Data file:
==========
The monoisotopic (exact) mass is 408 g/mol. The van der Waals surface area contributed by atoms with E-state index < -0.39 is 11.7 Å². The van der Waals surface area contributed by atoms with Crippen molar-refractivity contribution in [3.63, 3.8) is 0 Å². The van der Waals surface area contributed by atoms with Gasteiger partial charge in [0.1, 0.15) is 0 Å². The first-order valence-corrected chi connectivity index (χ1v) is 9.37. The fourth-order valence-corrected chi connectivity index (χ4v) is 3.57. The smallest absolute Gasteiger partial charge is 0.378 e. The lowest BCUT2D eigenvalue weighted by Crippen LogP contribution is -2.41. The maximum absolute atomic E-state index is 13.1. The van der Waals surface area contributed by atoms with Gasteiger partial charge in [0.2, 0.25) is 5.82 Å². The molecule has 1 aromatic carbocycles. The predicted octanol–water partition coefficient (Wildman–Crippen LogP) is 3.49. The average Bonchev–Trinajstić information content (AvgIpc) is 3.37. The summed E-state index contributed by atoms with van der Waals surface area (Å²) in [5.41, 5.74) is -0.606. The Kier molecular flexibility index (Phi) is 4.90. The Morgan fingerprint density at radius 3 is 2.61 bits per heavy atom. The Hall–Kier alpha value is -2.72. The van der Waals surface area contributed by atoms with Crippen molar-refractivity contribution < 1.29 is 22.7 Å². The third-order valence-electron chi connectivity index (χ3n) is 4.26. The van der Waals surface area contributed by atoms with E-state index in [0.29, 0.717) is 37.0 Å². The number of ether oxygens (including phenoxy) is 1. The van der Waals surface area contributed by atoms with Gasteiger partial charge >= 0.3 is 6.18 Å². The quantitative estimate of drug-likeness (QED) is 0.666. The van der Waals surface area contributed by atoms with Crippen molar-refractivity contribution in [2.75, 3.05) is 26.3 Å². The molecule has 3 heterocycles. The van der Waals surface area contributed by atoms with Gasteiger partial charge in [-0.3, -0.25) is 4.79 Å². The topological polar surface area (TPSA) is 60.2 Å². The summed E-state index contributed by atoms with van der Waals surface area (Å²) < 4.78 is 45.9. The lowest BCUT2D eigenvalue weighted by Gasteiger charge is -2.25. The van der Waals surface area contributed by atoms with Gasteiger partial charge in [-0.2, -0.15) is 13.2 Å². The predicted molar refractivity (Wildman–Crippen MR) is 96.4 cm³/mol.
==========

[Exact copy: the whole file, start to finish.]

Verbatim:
The monoisotopic (exact) mass is 408 g/mol. The van der Waals surface area contributed by atoms with E-state index < -0.39 is 11.7 Å². The van der Waals surface area contributed by atoms with Crippen molar-refractivity contribution in [3.63, 3.8) is 0 Å². The van der Waals surface area contributed by atoms with Gasteiger partial charge in [0.1, 0.15) is 0 Å². The first-order valence-corrected chi connectivity index (χ1v) is 9.37. The fourth-order valence-corrected chi connectivity index (χ4v) is 3.57. The smallest absolute Gasteiger partial charge is 0.378 e. The lowest BCUT2D eigenvalue weighted by Crippen LogP contribution is -2.41. The maximum absolute atomic E-state index is 13.1. The van der Waals surface area contributed by atoms with Gasteiger partial charge in [0.2, 0.25) is 5.82 Å². The molecule has 1 aromatic carbocycles. The predicted octanol–water partition coefficient (Wildman–Crippen LogP) is 3.49. The average Bonchev–Trinajstić information content (AvgIpc) is 3.37. The summed E-state index contributed by atoms with van der Waals surface area (Å²) in [5.41, 5.74) is -0.606. The Kier molecular flexibility index (Phi) is 4.90. The Morgan fingerprint density at radius 3 is 2.61 bits per heavy atom. The Hall–Kier alpha value is -2.72. The van der Waals surface area contributed by atoms with Crippen molar-refractivity contribution < 1.29 is 22.7 Å². The third-order valence-electron chi connectivity index (χ3n) is 4.26. The van der Waals surface area contributed by atoms with E-state index in [0.29, 0.717) is 37.0 Å². The number of ether oxygens (including phenoxy) is 1. The van der Waals surface area contributed by atoms with Gasteiger partial charge >= 0.3 is 6.18 Å². The quantitative estimate of drug-likeness (QED) is 0.666. The van der Waals surface area contributed by atoms with Crippen molar-refractivity contribution in [2.75, 3.05) is 26.3 Å². The molecule has 3 heterocycles. The van der Waals surface area contributed by atoms with Gasteiger partial charge in [-0.3, -0.25) is 4.79 Å². The topological polar surface area (TPSA) is 60.2 Å². The summed E-state index contributed by atoms with van der Waals surface area (Å²) < 4.78 is 45.9. The lowest BCUT2D eigenvalue weighted by Gasteiger charge is -2.25. The van der Waals surface area contributed by atoms with Gasteiger partial charge in [-0.2, -0.15) is 13.2 Å². The predicted molar refractivity (Wildman–Crippen MR) is 96.4 cm³/mol.